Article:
San Francisco, 1967: The Summer Of Love And The Grateful Dead

Left: Hippies at the corner of Haight and Ashbury Streets on May 4, 1967. Left: Cover art for the Grateful Dead's self-titled debut album, released 1967. Sources: Michael Ochs Archives/Getty Images; Amazon

The summer of 1967 was the "Summer of Love," an explosion of hippie spirit and groovy ideals that occurred in San Francisco and sent shockwaves outward for the years that followed. The Summer Of Love's epicenter was the Haight-Ashbury district, and its house band was the Grateful Dead.

The hippie movement had been picking up steam as more and more young Americans began to question authority and convention. Why dress as our parents tell us? Why follow their rules? What if there's a better way of living and higher consciousness to be discovered? Their questionings and explorations led them to create new art, ponder taboo ideas, and indulge in plenty of sex and drugs. San Francisco became a Mecca -- people traveled from across the United States and even Europe to take in the Haight Ashbury scene.

Gathering Of The Tribes For A Human Be-In

Poster for the Human Be-In by Stanley Mouse. Source: Pinterest

A key event leading up to the Summer Of Love occurred in January 1967, the Gathering Of The Tribes/Human Be-In rally held in San Francisco’s Golden Gate Park. The rally communicated ideas of the '60s counterculture such as cultural and political decentralization, personal empowerment, dropping out, and ecological awareness. Why was this even held in San Francisco in the first place? Well, this hippie movement came about from the dissatisfaction of student communities around the University of California, Berkeley and Stanford University. Thousands showed up, fostering a spirit of unity among these young, questing adults.

Heart Of The Love

The corner of Haight and Ashbury streets. Source:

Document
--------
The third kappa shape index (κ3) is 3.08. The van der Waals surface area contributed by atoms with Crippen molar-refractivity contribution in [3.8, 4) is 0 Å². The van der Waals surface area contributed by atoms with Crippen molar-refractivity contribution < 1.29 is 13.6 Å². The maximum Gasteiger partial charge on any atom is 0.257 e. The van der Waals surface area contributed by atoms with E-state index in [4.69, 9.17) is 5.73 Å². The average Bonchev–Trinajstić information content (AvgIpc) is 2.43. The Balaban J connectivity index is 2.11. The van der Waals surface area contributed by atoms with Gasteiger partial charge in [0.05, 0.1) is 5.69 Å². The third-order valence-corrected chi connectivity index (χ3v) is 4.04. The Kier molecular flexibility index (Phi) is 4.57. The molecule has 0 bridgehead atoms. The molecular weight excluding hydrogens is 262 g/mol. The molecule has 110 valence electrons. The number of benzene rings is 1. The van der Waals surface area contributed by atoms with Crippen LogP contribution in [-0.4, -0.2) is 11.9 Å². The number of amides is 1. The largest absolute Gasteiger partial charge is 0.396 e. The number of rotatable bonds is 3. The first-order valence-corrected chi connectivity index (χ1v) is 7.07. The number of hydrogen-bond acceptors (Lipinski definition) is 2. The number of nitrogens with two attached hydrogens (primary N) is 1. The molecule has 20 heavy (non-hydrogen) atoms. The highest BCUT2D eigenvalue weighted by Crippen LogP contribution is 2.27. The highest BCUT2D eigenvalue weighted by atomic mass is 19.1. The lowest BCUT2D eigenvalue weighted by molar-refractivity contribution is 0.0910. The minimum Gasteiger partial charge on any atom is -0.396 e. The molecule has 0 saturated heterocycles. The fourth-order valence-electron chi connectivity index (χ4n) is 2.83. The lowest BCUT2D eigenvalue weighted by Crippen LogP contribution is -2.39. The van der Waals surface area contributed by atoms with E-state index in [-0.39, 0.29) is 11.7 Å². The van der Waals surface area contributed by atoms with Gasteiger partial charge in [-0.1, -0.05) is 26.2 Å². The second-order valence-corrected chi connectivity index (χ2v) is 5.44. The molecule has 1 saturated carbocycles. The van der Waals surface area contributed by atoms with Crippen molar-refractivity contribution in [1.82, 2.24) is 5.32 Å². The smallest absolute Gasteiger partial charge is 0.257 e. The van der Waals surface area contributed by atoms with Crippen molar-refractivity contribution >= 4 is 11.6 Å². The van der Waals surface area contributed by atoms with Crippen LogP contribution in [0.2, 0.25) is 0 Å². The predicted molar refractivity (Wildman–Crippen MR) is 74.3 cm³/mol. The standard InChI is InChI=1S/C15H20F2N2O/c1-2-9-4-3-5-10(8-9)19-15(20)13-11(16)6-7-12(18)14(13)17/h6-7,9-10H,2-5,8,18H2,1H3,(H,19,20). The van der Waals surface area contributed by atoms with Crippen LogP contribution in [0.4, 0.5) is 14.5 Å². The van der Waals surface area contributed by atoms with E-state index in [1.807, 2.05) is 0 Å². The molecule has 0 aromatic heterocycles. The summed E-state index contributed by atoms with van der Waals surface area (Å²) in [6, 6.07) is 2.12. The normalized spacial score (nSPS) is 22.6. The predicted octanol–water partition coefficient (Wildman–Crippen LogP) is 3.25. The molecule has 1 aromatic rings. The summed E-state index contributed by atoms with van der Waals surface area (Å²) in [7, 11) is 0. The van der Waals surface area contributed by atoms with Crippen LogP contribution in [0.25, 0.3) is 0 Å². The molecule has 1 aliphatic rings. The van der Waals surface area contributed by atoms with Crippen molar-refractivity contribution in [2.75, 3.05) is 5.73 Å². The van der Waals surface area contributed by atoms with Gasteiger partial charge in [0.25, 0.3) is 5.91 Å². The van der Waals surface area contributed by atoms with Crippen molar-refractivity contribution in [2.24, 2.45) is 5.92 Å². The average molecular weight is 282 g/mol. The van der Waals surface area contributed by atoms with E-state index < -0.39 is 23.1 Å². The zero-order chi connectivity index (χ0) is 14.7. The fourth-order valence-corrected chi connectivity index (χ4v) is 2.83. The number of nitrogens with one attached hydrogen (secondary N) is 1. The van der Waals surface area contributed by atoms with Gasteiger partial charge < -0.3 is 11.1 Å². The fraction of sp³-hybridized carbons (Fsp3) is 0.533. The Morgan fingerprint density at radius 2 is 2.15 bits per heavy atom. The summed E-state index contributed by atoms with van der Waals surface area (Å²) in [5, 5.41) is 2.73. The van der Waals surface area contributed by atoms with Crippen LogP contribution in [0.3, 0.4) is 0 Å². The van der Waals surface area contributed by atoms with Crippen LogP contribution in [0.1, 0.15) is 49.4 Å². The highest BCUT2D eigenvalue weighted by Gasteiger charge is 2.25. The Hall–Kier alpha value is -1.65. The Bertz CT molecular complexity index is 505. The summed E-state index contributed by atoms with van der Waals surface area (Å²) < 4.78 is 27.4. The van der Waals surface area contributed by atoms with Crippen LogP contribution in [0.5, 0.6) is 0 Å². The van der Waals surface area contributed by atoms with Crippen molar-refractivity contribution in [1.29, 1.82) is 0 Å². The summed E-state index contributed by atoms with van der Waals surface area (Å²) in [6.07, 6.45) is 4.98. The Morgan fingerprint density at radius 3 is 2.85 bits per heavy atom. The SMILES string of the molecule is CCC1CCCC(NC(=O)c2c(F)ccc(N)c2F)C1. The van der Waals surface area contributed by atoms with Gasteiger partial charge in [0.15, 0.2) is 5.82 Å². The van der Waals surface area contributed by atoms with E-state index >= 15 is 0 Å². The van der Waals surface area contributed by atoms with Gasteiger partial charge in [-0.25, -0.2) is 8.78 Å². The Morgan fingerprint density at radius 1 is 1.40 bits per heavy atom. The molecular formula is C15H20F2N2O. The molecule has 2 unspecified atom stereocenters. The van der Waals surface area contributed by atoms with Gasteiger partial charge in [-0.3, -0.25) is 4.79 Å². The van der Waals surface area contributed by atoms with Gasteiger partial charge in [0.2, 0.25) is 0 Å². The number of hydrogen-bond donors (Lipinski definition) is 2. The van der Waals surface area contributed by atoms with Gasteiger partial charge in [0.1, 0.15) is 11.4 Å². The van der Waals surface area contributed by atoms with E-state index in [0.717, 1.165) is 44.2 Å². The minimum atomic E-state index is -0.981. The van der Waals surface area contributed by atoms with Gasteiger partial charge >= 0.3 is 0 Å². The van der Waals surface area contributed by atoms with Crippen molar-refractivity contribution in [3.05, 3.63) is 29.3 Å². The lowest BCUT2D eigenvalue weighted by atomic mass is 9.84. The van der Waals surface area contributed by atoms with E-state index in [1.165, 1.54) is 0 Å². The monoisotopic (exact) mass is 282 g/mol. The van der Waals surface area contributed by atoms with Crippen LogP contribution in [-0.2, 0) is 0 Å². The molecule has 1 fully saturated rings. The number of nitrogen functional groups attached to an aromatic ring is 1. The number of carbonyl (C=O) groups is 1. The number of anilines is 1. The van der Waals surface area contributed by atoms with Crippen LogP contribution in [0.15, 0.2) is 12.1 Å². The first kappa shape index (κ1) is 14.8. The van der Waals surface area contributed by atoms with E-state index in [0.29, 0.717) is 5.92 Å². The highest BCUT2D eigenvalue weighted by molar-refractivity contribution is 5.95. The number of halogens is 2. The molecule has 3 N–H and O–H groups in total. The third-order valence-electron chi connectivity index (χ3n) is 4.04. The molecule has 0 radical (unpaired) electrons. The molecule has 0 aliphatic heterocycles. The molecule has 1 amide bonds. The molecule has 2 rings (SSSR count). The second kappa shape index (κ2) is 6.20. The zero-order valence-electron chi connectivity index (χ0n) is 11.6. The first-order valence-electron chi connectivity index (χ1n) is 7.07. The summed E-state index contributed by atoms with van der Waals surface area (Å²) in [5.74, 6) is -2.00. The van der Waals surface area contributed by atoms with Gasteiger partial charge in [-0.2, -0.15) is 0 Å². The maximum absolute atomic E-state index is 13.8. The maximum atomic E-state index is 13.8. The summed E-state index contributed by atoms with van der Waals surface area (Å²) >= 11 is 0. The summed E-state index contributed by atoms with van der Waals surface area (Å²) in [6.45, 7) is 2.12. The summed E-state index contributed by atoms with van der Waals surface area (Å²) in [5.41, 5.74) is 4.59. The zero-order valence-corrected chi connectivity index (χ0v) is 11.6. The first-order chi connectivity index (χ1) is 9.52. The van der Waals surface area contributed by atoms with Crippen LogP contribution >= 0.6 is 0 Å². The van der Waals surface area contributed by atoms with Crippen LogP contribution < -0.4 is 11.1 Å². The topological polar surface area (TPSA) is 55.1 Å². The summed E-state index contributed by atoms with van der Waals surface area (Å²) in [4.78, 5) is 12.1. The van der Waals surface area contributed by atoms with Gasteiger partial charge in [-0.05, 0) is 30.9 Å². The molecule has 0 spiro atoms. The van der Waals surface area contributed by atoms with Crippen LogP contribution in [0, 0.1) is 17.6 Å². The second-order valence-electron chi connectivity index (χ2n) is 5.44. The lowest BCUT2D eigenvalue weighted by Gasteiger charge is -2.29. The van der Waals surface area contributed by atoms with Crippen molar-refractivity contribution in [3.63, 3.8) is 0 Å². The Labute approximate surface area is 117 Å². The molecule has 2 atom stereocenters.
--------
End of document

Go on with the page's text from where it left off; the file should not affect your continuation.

The hippie movement in San Francisco cannot be talked about without discussing the headquarters of the movement, the Haight-Ashbury district. Here students gathered to be with their fellow hippies celebrating the counterculture. It is said that over 100,000 young people made their way to the Haight-Ashbury district in the summer of 1967. Word on the street is this mass migration used the title of “Summer of Love” in hopes of putting a positive spin on the free thinking, love making, drug taking hippie culture

The Grateful Dead

Originally known as Warlocks, The Grateful Dead came on the scene by being part of Ken Kesey’s Acid Test parties. Kesey’s parties included his posse the Merry Pranksters and featured, among others, The Grateful Dead as the house band. These parties allowed the public to experiment with LSD (which was not only legal at the time, but also free thanks to Kesey) and enjoy music, dancing, and of course strobe lights. Everything about the hippie movement was embraced at these parties.

Tripping With The Dead

The Grateful Dead in 1967. Source: Reddit

The Grateful Dead were also a part of the Trips Festival in late 1966, thanks to Kesey. It was a three night rock n’ roll fest held at Longshoreman’s Hall in San Francisco’s North Beach. Of course there was also free access to LSD because it wouldn’t be a Kesey party if there weren’t. More than 6,000 attended this festival gaining more traction for the overall movement. The Grateful Dead continued to be part of this movement with their participation in the Gathering of the Tribes a.k.a. The Human Be-In rally.

710 Ashbury Street

710 Ashbury St. Source:

In order to play such a monumental role in this movement The Grateful Dead had to be located nearby. They lived and breathed the San Francisco Hippie Movement because they lived in the heart of it, the Haight-Ashbury district. 710 Ashbury Street is exactly where The Grateful Dead resided amongst their fellow hippies. It was also probably convenient to be living in an area where you could easily buy LSD and marijuana because there was a local Psychedelic Shop. Eventually the Haight-Ashbury district became overcrowded and homelessness and drug related health issues became a problem that would slowly bring an end to the heart of the San Francisco Hippie Movement.